Emmanuel Sheppard, 3 Verulam Buildings

Pro Bono Ambassador and Advocate panel member, Emmanuel Sheppard, talks us through pro bono being an essential part of practice.

To celebrate Volunteers' Week, we spoke to some of our fantastic Pro Bono Ambassadors about what drives them to do pro bono work. These are the barristers who not only dedicate a generous amount of time and expertise to fighting access to justice but encourage others in their chambers to do the same. We couldn't do the work we do without our volunteers - the whole Advocate team is incredibly grateful for their support.

Our ambassadors take us through their experience of pro bono throughout their career, from their very first case to their most memorable, as well as lessons they have learned and advice for any lawyers out there who are sat on the pro bono fence. Read on to see what Emmanuel Sheppard has to say.

Emmanuel Sheppard

At what stage in your career did you take on your first pro bono case?

During my first year of practice. 

Why did you decide to undertake pro bono work?

Of course there are the selfish reasons (opportunity for advocacy, more responsibility) and of course it is enormously satisfying to help people directly, but to me at least the benefits of pro bono work go somewhat deeper.

It is easy to forget how fortunate we are as lawyers to work in this jurisdiction, where the judiciary is highly respected and where (in the civil field at least) there are few examples of an obviously problematic rule or principle. That makes our job as lawyers considerably easier. It also means we enjoy the privilege of being reasonably sure that once we have done our bit, the case will be fairly resolved.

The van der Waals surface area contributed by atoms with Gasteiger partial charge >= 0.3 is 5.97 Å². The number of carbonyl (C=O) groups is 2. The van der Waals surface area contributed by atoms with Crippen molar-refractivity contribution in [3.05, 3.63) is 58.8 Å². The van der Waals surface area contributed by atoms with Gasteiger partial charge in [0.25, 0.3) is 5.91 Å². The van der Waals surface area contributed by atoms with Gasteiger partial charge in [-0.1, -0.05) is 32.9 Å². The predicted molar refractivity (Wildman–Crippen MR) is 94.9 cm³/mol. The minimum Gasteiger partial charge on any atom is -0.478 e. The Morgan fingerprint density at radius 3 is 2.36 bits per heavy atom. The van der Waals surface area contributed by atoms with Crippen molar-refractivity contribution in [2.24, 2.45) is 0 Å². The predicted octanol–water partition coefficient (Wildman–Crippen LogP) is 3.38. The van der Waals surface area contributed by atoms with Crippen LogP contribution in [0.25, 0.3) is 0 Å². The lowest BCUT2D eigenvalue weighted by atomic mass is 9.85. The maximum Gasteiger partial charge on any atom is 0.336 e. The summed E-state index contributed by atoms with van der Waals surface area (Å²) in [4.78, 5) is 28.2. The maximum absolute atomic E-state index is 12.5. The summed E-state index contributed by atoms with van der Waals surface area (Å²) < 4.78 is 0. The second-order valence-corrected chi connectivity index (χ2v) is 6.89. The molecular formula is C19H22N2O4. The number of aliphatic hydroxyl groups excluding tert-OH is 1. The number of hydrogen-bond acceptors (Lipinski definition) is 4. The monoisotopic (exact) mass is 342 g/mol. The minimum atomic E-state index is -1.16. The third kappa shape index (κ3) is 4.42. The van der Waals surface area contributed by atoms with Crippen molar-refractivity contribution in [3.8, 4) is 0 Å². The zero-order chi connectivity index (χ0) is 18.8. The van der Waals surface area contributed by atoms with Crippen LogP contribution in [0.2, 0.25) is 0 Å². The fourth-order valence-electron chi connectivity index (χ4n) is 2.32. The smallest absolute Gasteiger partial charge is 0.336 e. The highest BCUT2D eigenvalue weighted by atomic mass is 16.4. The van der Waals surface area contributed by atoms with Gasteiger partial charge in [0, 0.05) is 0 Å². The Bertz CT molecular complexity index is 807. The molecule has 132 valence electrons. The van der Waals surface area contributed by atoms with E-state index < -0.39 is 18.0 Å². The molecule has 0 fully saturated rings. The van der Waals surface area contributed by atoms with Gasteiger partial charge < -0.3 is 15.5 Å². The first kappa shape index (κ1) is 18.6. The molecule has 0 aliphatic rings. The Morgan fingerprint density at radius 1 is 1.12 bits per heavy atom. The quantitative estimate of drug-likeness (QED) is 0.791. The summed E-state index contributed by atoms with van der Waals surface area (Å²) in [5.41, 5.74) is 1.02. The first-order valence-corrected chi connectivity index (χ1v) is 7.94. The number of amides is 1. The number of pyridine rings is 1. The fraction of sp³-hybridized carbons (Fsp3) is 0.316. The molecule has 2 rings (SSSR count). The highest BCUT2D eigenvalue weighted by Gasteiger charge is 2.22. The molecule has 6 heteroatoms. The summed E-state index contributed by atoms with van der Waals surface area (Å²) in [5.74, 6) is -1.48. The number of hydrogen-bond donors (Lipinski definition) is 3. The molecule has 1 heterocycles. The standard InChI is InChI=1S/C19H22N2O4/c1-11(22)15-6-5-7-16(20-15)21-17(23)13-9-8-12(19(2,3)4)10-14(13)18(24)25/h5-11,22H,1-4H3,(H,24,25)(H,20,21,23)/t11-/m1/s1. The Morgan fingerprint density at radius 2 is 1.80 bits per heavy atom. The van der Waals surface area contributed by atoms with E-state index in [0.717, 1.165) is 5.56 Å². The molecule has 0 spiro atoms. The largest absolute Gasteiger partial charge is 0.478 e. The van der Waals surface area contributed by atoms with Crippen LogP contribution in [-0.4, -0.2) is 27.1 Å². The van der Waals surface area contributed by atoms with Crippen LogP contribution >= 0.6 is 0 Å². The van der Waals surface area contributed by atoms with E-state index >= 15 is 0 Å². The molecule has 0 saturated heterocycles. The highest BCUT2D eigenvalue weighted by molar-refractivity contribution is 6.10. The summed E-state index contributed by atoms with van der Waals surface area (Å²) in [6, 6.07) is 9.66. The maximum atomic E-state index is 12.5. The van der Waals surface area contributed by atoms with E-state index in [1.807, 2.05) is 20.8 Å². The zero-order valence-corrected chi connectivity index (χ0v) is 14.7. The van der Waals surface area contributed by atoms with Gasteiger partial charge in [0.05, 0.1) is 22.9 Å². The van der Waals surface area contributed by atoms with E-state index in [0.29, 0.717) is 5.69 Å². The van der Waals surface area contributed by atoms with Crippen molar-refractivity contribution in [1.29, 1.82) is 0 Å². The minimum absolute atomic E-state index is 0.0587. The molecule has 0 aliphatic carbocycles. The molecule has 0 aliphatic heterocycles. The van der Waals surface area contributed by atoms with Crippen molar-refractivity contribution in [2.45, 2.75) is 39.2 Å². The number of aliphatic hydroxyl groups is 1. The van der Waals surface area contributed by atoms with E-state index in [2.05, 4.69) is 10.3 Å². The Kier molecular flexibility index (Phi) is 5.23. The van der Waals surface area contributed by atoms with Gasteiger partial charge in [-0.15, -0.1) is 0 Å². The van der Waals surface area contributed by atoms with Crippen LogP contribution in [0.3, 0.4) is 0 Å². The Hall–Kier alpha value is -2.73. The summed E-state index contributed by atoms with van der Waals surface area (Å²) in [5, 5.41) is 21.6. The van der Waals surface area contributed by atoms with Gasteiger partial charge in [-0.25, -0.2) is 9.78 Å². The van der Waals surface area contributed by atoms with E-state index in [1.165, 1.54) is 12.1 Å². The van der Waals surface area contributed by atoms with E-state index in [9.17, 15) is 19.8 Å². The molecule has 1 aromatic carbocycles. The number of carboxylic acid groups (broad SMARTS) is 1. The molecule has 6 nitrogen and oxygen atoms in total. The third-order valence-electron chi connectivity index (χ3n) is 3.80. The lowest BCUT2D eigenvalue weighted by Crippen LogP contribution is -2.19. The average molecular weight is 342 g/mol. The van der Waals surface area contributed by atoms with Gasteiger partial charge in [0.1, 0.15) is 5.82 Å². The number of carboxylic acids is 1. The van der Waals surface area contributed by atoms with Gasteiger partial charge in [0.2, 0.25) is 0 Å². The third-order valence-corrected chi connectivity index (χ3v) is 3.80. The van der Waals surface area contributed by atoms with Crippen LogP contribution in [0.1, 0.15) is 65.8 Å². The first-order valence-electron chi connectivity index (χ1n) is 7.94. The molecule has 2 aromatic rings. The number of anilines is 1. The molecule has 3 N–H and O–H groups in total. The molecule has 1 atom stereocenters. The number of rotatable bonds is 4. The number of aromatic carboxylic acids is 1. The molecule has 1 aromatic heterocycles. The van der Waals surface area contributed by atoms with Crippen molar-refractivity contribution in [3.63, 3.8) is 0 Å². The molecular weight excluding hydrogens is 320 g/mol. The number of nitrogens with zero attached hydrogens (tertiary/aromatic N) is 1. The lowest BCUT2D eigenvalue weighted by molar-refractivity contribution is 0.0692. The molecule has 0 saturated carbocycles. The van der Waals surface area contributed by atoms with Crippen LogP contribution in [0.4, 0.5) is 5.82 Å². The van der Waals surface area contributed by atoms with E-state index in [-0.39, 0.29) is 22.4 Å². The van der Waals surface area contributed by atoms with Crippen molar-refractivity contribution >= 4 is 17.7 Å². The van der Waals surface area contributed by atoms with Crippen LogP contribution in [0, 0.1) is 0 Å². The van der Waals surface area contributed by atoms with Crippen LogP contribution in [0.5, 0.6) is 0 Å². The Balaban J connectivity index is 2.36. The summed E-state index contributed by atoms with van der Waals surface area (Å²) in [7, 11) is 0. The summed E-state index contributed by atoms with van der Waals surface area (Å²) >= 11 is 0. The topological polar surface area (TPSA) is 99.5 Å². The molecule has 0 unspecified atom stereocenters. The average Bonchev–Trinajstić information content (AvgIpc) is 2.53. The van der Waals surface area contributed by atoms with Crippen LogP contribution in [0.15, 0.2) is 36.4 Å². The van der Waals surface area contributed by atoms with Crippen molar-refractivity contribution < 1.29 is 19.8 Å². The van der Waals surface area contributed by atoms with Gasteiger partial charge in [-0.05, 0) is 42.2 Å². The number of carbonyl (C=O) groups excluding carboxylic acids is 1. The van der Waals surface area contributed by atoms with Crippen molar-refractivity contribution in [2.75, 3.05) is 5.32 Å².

Unfortunately, so long as litigants are being put off by costs or else unable to present their case properly without a lawyer, that level certainty drops and access to justice more widely is undermined. In that context, pro bono work seems to me to be an essential part of any practice.  It is also (in most cases) a small 'thank you' to an overworked and understaffed judiciary, I hope.

What was the most memorable case you worked on, and what did you do?

I have been fortunate in being able to do a relatively wide range of work from an Article 10 /free speech matter to employment cases (another advantage of pro bono work). My most memorable is a commercial case with Advocate, where a bank was reclaiming sums from an individual paid to them by mistake - the money had been spent and the bank's costs now more than doubled the claim.

If successful, the claim would have placed my client in serious financial difficulty. The case involved an interesting discussion and application of the estoppel defences to Unjust Enrichment (and their interaction with change of position).

What effect did pro bono work have on your career?

It’s too early to tell - but I anticipate great things. It has also been immensely enjoyable.

What is the most rewarding thing about doing pro bono work?

Beyond my rambling answer to question 6, the opportunity to represent someone else's interests.

What advice would you give to any barrister unsure about whether to start doing pro bono work?

Perhaps, draw up a 'pro bono business plan'. Most lawyers are convinced of the importance of pro bono work generally.

From my experience of talking to people, the sources of doubt are usually: a) can I afford it; b) what pro bono work will best suit my practice trajectory? Thinking about pro bono work as an arm of your practice may answer those questions.

A quarter of the Bar of England and Wales are signed up to our panel of volunteers. Are you? To join the panel, download the registration form here, and soon, you'll be able to say "I Do Pro Bono" too!